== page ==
Already handed less local money than he wanted and facing the threat of runaway gasoline prices next year, Charlotte-Mecklenburg Schools Superintendent Peter Gorman said Wednesday he'll announce cuts in July to cover any deficits.
The state legislature, which provides about 60 percent of CMS's budget, hasn't voted on a 2008-09 plan yet. On Monday, state education officials warned that a budget approved by a senate committee could force the state to pull $40 million to $60 million out of local school spending to cover the soaring cost of diesel fuel. That would translate to about a $5 million cut in state money for CMS classrooms, Gorman said.
The N.C. Senate tentatively adopted a budget Wednesday that provides only a fourth as much for bus fuel as the House plan, $11 million vs. $45 million, the Raleigh News & Observer reported. A final vote is expected today, and the two chambers are expected to work out a compromise by July 1.
Tuesday, Mecklenburg County commissioners voted unanimously to give CMS $351 million next year – up $10 million over this year, but about $18 million short of what the district wanted. Gorman has said he needed the full amount to cover rising costs, enrollment growth and the opening of new schools.
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At Wednesday's news briefing, Gorman said CMS will have to eliminate some jobs, though it's not clear whether that would require layoffs or just reassignments. With more than 19,000 workers, CMS is one of Mecklenburg's largest employers.
“There is no way for us to come up with these amount of cuts without at least some people being bumped from their job,” Gorman said. “You can't deal with a dollar amount that big and say it won't impact people.”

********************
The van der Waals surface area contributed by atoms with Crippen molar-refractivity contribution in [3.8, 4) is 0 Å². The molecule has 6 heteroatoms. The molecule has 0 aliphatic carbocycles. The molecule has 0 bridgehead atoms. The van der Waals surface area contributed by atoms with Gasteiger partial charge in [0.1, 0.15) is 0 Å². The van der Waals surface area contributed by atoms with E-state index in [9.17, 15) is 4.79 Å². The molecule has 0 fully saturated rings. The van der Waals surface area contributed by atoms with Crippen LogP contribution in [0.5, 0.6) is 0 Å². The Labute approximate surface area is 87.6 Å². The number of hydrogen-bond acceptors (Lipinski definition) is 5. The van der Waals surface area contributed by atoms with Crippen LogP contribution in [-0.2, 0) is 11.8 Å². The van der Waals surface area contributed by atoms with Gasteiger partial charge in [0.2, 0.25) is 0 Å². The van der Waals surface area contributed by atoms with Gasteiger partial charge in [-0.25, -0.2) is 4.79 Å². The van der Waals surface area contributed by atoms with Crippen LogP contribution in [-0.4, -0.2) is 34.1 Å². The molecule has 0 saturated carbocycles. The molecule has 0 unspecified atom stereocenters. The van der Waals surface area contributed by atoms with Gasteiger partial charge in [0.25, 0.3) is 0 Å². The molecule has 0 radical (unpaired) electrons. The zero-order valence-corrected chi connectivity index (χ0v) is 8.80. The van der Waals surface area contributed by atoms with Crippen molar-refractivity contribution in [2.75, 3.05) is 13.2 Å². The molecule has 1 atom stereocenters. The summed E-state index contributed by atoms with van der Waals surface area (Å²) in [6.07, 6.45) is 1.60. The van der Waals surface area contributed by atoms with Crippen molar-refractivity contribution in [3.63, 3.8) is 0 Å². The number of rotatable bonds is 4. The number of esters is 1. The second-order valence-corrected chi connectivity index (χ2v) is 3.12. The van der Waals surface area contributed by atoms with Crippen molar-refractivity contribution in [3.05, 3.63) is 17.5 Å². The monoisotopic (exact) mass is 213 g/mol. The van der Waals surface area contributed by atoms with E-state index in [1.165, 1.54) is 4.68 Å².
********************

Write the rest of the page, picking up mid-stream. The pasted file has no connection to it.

Gorman also hinted that plans to clone the Performance Learning Center, a small alternative high school for students who struggle in larger settings, will be scrapped. His original budget included $625,255 for the new PLC, and he frequently referred to opening seven new schools in August.
But in a recent radio interview, Gorman talked about opening six schools. Asked Wednesday if that meant the second PLC was out, Gorman said, “I'm not ready to make an announcement about that. But I spoke accurately on the radio.”
CMS isn't the only district facing a pinch. The state covers most of the cost of N.C. public schools, including running the buses. A statement from N.C. Board of Education Chairman Howard Lee and State Superintendent June Atkinson said the budget plan sent to the senate would leave “a major hole” in school spending by failing to cover fuel costs. They warned that the plan also shortchanges teacher bonuses based on test-score growth and improvement efforts for low-performing schools.
Earlier this week, Wake County commissioners voted to give their school district $319 million – about $36 million less than Wake County Schools sought and $32 million less than CMS got. Wake has more K-12 students than CMS, though CMS has more prekindergarten students whose education depends on county money.
In addition, Wake's commissioners withheld $3 million of the $319 million, saying the schools will get it only if 2008-09 enrollment growth meets projections. In 2007-08, both Wake and CMS fell short of enrollment projections. Some Mecklenburg commissioners talked about taking back money, but the majority rejected that idea.